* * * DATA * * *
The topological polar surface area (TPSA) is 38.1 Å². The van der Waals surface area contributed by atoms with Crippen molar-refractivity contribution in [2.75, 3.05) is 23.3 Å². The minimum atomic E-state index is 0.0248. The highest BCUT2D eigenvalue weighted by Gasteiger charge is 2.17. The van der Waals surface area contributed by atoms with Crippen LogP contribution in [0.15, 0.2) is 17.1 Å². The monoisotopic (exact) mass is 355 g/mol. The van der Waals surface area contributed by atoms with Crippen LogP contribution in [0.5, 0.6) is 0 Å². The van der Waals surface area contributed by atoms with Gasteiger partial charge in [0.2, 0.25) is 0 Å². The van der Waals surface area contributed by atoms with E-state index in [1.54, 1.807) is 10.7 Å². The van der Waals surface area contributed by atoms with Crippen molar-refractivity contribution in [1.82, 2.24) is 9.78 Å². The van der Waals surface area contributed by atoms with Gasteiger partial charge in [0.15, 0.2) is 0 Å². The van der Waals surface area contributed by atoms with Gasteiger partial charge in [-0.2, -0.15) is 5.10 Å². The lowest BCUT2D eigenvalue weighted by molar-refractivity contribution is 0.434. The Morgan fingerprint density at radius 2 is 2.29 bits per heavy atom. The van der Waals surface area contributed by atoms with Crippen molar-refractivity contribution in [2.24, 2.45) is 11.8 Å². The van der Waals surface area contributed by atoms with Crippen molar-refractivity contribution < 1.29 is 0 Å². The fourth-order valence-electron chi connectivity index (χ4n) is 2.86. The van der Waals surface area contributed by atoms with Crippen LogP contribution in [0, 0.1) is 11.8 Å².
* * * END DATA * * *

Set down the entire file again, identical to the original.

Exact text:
The topological polar surface area (TPSA) is 38.1 Å². The van der Waals surface area contributed by atoms with Crippen molar-refractivity contribution in [2.75, 3.05) is 23.3 Å². The minimum atomic E-state index is 0.0248. The highest BCUT2D eigenvalue weighted by Gasteiger charge is 2.17. The van der Waals surface area contributed by atoms with Crippen LogP contribution in [0.15, 0.2) is 17.1 Å². The monoisotopic (exact) mass is 355 g/mol. The van der Waals surface area contributed by atoms with Crippen LogP contribution in [0.5, 0.6) is 0 Å². The van der Waals surface area contributed by atoms with Gasteiger partial charge in [0.2, 0.25) is 0 Å². The van der Waals surface area contributed by atoms with E-state index in [1.54, 1.807) is 10.7 Å². The van der Waals surface area contributed by atoms with Crippen molar-refractivity contribution in [1.82, 2.24) is 9.78 Å². The van der Waals surface area contributed by atoms with Gasteiger partial charge in [0.15, 0.2) is 0 Å². The van der Waals surface area contributed by atoms with Gasteiger partial charge in [-0.2, -0.15) is 5.10 Å². The lowest BCUT2D eigenvalue weighted by molar-refractivity contribution is 0.434. The Morgan fingerprint density at radius 2 is 2.29 bits per heavy atom. The van der Waals surface area contributed by atoms with Crippen molar-refractivity contribution in [2.24, 2.45) is 11.8 Å². The van der Waals surface area contributed by atoms with Crippen molar-refractivity contribution < 1.29 is 0 Å². The fourth-order valence-electron chi connectivity index (χ4n) is 2.86. The van der Waals surface area contributed by atoms with Crippen LogP contribution in [0, 0.1) is 11.8 Å².